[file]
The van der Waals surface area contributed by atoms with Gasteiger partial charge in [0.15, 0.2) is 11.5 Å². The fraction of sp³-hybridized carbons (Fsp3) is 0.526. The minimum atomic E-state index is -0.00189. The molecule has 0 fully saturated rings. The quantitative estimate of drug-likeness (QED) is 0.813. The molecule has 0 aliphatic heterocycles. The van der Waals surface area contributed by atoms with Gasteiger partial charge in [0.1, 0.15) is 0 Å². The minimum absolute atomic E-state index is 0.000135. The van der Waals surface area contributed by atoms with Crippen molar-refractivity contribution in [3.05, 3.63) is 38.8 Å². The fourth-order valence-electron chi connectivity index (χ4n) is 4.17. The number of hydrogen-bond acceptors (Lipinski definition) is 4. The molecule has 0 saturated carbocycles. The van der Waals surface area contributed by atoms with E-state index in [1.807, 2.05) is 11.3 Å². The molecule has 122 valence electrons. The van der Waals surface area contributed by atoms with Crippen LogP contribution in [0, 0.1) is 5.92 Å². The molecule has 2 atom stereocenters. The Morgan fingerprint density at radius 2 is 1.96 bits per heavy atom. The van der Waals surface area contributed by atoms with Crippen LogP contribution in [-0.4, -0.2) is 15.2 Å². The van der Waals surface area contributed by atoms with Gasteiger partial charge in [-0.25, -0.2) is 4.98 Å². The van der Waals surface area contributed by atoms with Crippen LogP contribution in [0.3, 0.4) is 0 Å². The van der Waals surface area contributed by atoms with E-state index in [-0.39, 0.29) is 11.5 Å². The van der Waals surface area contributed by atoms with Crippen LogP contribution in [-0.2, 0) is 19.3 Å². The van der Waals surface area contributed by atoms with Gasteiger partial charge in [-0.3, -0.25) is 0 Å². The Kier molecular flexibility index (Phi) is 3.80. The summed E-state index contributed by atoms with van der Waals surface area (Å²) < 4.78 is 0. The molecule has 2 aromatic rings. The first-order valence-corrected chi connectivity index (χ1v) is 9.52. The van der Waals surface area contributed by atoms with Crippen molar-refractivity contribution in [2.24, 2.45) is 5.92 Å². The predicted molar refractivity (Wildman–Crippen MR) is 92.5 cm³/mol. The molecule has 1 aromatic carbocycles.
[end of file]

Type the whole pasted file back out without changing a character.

The van der Waals surface area contributed by atoms with Gasteiger partial charge in [0.15, 0.2) is 11.5 Å². The fraction of sp³-hybridized carbons (Fsp3) is 0.526. The minimum atomic E-state index is -0.00189. The molecule has 0 fully saturated rings. The quantitative estimate of drug-likeness (QED) is 0.813. The molecule has 0 aliphatic heterocycles. The van der Waals surface area contributed by atoms with Gasteiger partial charge in [0.1, 0.15) is 0 Å². The minimum absolute atomic E-state index is 0.000135. The van der Waals surface area contributed by atoms with Crippen molar-refractivity contribution in [3.05, 3.63) is 38.8 Å². The fourth-order valence-electron chi connectivity index (χ4n) is 4.17. The number of hydrogen-bond acceptors (Lipinski definition) is 4. The molecule has 0 saturated carbocycles. The van der Waals surface area contributed by atoms with E-state index in [1.807, 2.05) is 11.3 Å². The molecule has 122 valence electrons. The van der Waals surface area contributed by atoms with Crippen LogP contribution in [0, 0.1) is 5.92 Å². The molecule has 2 atom stereocenters. The Morgan fingerprint density at radius 2 is 1.96 bits per heavy atom. The van der Waals surface area contributed by atoms with Crippen LogP contribution in [-0.4, -0.2) is 15.2 Å². The van der Waals surface area contributed by atoms with Gasteiger partial charge in [-0.25, -0.2) is 4.98 Å². The van der Waals surface area contributed by atoms with Crippen LogP contribution in [0.3, 0.4) is 0 Å². The van der Waals surface area contributed by atoms with E-state index in [-0.39, 0.29) is 11.5 Å². The van der Waals surface area contributed by atoms with Crippen LogP contribution in [-0.2, 0) is 19.3 Å². The van der Waals surface area contributed by atoms with Gasteiger partial charge in [-0.3, -0.25) is 0 Å². The Kier molecular flexibility index (Phi) is 3.80. The summed E-state index contributed by atoms with van der Waals surface area (Å²) < 4.78 is 0. The molecule has 2 aromatic rings. The first-order valence-corrected chi connectivity index (χ1v) is 9.52. The van der Waals surface area contributed by atoms with Crippen molar-refractivity contribution in [2.24, 2.45) is 5.92 Å². The predicted molar refractivity (Wildman–Crippen MR) is 92.5 cm³/mol. The molecule has 1 aromatic carbocycles.